More con­cern for Tan­cook school’s fu­ture


A split vote from the for­mer elected school board saved their ele­men­tary school in 2016, but par­ents on Big Tan­cook Is­land have fears it could still close be­cause of staffing is­sues stem­ming from the is­land’s re­mote lo­ca­tion and stu­dents’ spe­cial needs.

Nor­mally at the end of a school year, chil­dren find out who their teacher will be in Septem­ber but not those who at­tend BTES (Big Tan­cook Ele­men­tary School), said par­ent Ann Westhaver. The teach­ing prin­ci­pal hired for the last school year didn’t fin­ish out the year and there was no re­place­ment by

June 29.

“Go­ing into the sum­mer months not know­ing if you’re go­ing to have a teacher or a TA [teacher’s as­sis­tant] in your school come Septem­ber is very frus­trat­ing for a par­ent,” said Westhaver. “Not hav­ing a school or a teacher there means a whole pile of stuff for the par­ents in terms of how we go for­ward and what we do.”

Par­ents say the teacher who gets the job has to ei­ther adapt to is­land life or the ferry sched­ule to travel there for it to work out. It’s about an hour one way, and the sched­ule of the near­est main­land school, Ch­ester District, isn’t in sync with the ferry ar­rival and de­par­ture times.

Westhaver’s youngest son Wil­liam is re­turn­ing to the school in Septem­ber with five other stu­dents. The Westhavers moved to the is­land from Liver­pool last year to help care for a fam­ily mem­ber. “We got her placed in care but we loved it so much here we de­cided to stay,” Westhaver told the South Shore Breaker. Wil­liam has ADHD (at­ten­tion deficit hy­per­ac­tiv­ity dis­or­der) and needs sup­port.

“The school board will tell you ‘Well, you made the de­ci­sion to live on the is­land,’” she said. “If they’re go­ing to con­tinue with a school on the is­land, they need to of­fer up the same ser­vices that any school is get­ting on the main­land. We have to be seen as no dif­fer­ent than any other school. We’re still en­ti­tled to that visit from the su­per, or mak­ing sure the equip­ment we have is up to stan­dard and get vis­its from be­havioural sup­port staff. There should be no dif­fer­ence in our rights. Be­ing just a half school is not enough for our chil­dren.”

Laura Baker has lived on Big Tan­cook for 47 years and her six-year-old son Josh is the sev­enth gen­er­a­tion of their fam­ily to live on the is­land. Josh, who has autism and ADHD, be­gan pri­mary at BTES last Septem­ber. Baker said due to the lack of sup­port, the for­mer teach­ing prin­ci­pal lim­ited his time to morn­ings only. She said she knows Josh would be bet­ter sup­ported in Ch­ester if they don’t get the proper sup­port on the is­land, in­clud­ing a teacher’s as­sis­tant that he and other stu­dents re­quire that hasn’t been ad­ver­tised yet, said Baker. “But how do we get him (to Ch­ester) ev­ery day? With his be­hav­iours, daily travel is not an op­tion. If they had a quiet room on the ferry, he could be in it [and] would be OK if they also hired a boat mon­i­tor,” she said. All chil­dren un­der the age of 11 need to have su­per­vi­sion on the ferry. “We would have to move,” she said, which would make her un­em­ployed from her lob­ster fish­ing liveli­hood and take Josh away from the out­door is­land life he loves.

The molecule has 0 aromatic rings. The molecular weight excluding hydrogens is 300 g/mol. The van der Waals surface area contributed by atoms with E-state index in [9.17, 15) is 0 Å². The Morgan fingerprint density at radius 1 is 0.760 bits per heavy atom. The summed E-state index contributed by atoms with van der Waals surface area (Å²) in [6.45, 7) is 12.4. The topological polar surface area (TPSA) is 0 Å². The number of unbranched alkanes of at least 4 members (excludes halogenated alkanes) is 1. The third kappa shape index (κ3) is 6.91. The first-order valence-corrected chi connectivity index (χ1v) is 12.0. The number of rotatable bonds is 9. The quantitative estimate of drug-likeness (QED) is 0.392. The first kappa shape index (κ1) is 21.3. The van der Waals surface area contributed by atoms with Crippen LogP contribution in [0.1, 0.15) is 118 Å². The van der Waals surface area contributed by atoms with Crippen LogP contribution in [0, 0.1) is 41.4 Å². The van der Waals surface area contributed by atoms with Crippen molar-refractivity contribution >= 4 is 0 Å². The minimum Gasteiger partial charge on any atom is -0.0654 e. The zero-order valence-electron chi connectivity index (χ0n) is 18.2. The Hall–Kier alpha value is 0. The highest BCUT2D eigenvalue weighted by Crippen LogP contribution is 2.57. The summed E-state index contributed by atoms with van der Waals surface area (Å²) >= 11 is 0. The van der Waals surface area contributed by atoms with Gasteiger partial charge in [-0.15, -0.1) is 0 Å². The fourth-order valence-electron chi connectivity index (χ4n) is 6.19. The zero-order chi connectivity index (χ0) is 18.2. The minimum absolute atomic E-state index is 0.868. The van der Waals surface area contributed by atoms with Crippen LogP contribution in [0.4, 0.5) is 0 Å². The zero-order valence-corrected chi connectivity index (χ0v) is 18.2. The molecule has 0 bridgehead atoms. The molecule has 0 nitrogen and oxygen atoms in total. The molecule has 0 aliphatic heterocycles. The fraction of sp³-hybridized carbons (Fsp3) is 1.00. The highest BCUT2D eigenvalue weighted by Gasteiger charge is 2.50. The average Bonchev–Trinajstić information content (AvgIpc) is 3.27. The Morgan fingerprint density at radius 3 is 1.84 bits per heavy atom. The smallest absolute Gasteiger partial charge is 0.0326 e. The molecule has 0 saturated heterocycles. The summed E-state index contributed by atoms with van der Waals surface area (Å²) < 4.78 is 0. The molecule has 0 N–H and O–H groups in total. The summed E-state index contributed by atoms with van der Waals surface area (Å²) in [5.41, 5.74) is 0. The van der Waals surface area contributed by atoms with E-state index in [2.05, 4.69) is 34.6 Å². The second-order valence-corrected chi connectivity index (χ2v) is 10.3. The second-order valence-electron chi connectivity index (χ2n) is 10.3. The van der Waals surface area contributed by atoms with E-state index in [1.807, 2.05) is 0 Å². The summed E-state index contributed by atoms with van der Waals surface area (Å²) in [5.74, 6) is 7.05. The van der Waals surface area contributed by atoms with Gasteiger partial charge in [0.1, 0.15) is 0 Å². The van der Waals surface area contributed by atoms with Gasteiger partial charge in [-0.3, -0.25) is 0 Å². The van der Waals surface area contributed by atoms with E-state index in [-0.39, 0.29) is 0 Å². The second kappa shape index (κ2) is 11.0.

Westhaver added the qual­i­fi­ca­tions for the teach­ing job — a mas­ter’s de­gree and prin­ci­pal back­ground — elim­i­nates a lot of peo­ple that can ap­ply for the po­si­tion. It was sug­gested that the pre­vi­ous long-term teacher, who still lives on the is­land after she re­tired, could job share the ad­min­is­tra­tive por­tion of the role. “But they didn’t want to con­sider it,” said Westhaver.

Scott Mil­ner, who be­came the su­per­in­ten­dent of the South Shore Re­gional Ed­u­ca­tion Cen­tre after the school was saved from clo­sure, said they’re do­ing ev­ery­thing they can to en­sure the school stays open. A job post­ing on the cen­tre’s web­site stated the teach­ing prin­ci­pal po­si­tion was to be­gin on Au­gust 1.

Mil­ner said he un­der­stands peo­ple’s sus­pi­cions when things don’t go smoothly, but there is no hid­den agenda to close the school. “It’s an NSTU [Nova Sco­tia Teach­ers Union] po­si­tion so it has to go through its rounds.” Mil­ner added he ex­pects ap­pli­cants to be fully briefed on the work­ing con­di­tions and sup­port the ap­pli­cant as much as pos­si­ble.

“Con­sid­er­ing the shaky ground we seem to find our­selves on when it comes to our lit­tle school, I know the par­ents here are of­ten ner­vous when there is any sort of change, but I am con­fi­dent that in Septem­ber we will have a fresh new start to an awe­some school year,” said the chair of the school’s ad­vi­sory com­mit­tee Hil­lary Dionne, who is in­volved in the hir­ing process.


(Front) Half of Big Tan­cook stu­dents for this Septem­ber: Felic­ity Zwicker, Josh Baker (back), Wil­liam Westhaver with par­ents Laura Baker and Ann Westhaver.

Newspapers in English

Newspapers from Canada

© PressReader. All rights reserved.